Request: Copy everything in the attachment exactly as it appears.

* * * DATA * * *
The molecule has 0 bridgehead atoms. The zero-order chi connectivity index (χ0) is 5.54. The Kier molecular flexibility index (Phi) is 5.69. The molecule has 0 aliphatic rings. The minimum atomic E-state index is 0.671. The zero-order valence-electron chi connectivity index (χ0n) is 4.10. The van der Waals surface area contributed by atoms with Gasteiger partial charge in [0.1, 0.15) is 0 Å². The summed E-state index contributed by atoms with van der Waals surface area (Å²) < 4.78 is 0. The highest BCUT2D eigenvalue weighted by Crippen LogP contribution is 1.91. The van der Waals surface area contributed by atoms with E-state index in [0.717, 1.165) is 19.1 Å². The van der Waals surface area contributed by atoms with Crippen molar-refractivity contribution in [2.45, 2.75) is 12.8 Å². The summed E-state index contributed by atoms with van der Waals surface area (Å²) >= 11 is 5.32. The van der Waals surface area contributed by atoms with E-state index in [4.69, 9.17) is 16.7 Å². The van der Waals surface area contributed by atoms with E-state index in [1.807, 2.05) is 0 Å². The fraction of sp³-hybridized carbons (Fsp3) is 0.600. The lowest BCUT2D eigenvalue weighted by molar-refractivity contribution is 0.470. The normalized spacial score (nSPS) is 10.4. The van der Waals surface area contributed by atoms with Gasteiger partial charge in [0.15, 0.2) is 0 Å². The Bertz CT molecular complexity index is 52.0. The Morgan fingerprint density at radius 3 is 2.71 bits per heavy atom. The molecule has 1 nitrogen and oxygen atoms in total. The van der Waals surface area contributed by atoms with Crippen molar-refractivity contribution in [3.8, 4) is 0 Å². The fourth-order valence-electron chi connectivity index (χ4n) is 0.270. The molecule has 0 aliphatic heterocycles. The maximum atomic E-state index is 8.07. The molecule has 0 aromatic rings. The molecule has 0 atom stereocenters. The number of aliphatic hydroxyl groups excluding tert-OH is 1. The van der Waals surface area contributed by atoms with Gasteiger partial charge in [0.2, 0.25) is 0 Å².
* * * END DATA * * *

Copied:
The molecule has 0 bridgehead atoms. The zero-order chi connectivity index (χ0) is 5.54. The Kier molecular flexibility index (Phi) is 5.69. The molecule has 0 aliphatic rings. The minimum atomic E-state index is 0.671. The zero-order valence-electron chi connectivity index (χ0n) is 4.10. The van der Waals surface area contributed by atoms with Gasteiger partial charge in [0.1, 0.15) is 0 Å². The summed E-state index contributed by atoms with van der Waals surface area (Å²) < 4.78 is 0. The highest BCUT2D eigenvalue weighted by Crippen LogP contribution is 1.91. The van der Waals surface area contributed by atoms with E-state index in [0.717, 1.165) is 19.1 Å². The van der Waals surface area contributed by atoms with Crippen molar-refractivity contribution in [2.45, 2.75) is 12.8 Å². The summed E-state index contributed by atoms with van der Waals surface area (Å²) >= 11 is 5.32. The van der Waals surface area contributed by atoms with E-state index in [4.69, 9.17) is 16.7 Å². The van der Waals surface area contributed by atoms with E-state index in [1.807, 2.05) is 0 Å². The fraction of sp³-hybridized carbons (Fsp3) is 0.600. The lowest BCUT2D eigenvalue weighted by molar-refractivity contribution is 0.470. The normalized spacial score (nSPS) is 10.4. The van der Waals surface area contributed by atoms with Gasteiger partial charge in [0.15, 0.2) is 0 Å². The Bertz CT molecular complexity index is 52.0. The Morgan fingerprint density at radius 3 is 2.71 bits per heavy atom. The molecule has 1 nitrogen and oxygen atoms in total. The van der Waals surface area contributed by atoms with Crippen molar-refractivity contribution in [3.8, 4) is 0 Å². The fourth-order valence-electron chi connectivity index (χ4n) is 0.270. The molecule has 0 aliphatic heterocycles. The maximum atomic E-state index is 8.07. The molecule has 0 aromatic rings. The molecule has 0 atom stereocenters. The number of aliphatic hydroxyl groups excluding tert-OH is 1. The van der Waals surface area contributed by atoms with Gasteiger partial charge in [0.2, 0.25) is 0 Å².